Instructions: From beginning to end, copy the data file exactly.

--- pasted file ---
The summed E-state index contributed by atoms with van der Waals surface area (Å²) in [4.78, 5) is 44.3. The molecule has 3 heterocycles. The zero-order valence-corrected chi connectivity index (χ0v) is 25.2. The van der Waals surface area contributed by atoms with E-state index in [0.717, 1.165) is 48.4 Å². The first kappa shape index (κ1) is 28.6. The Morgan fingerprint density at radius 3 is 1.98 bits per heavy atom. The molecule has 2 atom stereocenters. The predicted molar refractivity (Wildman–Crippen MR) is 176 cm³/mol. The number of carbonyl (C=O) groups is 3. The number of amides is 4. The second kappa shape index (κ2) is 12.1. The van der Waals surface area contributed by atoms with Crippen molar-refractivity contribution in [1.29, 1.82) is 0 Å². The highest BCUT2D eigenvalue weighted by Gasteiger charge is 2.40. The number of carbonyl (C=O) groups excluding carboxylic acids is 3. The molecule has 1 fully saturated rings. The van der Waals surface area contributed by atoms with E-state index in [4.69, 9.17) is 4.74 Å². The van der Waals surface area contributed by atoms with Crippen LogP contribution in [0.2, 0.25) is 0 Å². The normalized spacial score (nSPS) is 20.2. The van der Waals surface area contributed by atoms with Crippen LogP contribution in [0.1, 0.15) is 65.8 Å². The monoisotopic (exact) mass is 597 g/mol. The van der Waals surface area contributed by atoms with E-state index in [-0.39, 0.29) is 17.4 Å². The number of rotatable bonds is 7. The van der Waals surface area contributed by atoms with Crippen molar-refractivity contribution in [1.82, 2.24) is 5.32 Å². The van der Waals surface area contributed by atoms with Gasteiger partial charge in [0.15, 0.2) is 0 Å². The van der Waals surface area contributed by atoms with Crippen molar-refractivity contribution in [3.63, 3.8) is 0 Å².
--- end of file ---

The summed E-state index contributed by atoms with van der Waals surface area (Å²) in [4.78, 5) is 44.3. The molecule has 3 heterocycles. The zero-order valence-corrected chi connectivity index (χ0v) is 25.2. The van der Waals surface area contributed by atoms with E-state index in [0.717, 1.165) is 48.4 Å². The first kappa shape index (κ1) is 28.6. The Morgan fingerprint density at radius 3 is 1.98 bits per heavy atom. The molecule has 2 atom stereocenters. The predicted molar refractivity (Wildman–Crippen MR) is 176 cm³/mol. The number of carbonyl (C=O) groups is 3. The number of amides is 4. The second kappa shape index (κ2) is 12.1. The van der Waals surface area contributed by atoms with Crippen molar-refractivity contribution in [1.29, 1.82) is 0 Å². The highest BCUT2D eigenvalue weighted by Gasteiger charge is 2.40. The number of carbonyl (C=O) groups excluding carboxylic acids is 3. The molecule has 1 fully saturated rings. The van der Waals surface area contributed by atoms with E-state index in [4.69, 9.17) is 4.74 Å². The van der Waals surface area contributed by atoms with Crippen LogP contribution in [0.2, 0.25) is 0 Å². The normalized spacial score (nSPS) is 20.2. The van der Waals surface area contributed by atoms with Crippen LogP contribution in [0.1, 0.15) is 65.8 Å². The monoisotopic (exact) mass is 597 g/mol. The van der Waals surface area contributed by atoms with E-state index in [-0.39, 0.29) is 17.4 Å². The number of rotatable bonds is 7. The van der Waals surface area contributed by atoms with Crippen molar-refractivity contribution in [1.82, 2.24) is 5.32 Å². The van der Waals surface area contributed by atoms with Gasteiger partial charge in [0.15, 0.2) is 0 Å². The van der Waals surface area contributed by atoms with Crippen molar-refractivity contribution in [3.63, 3.8) is 0 Å².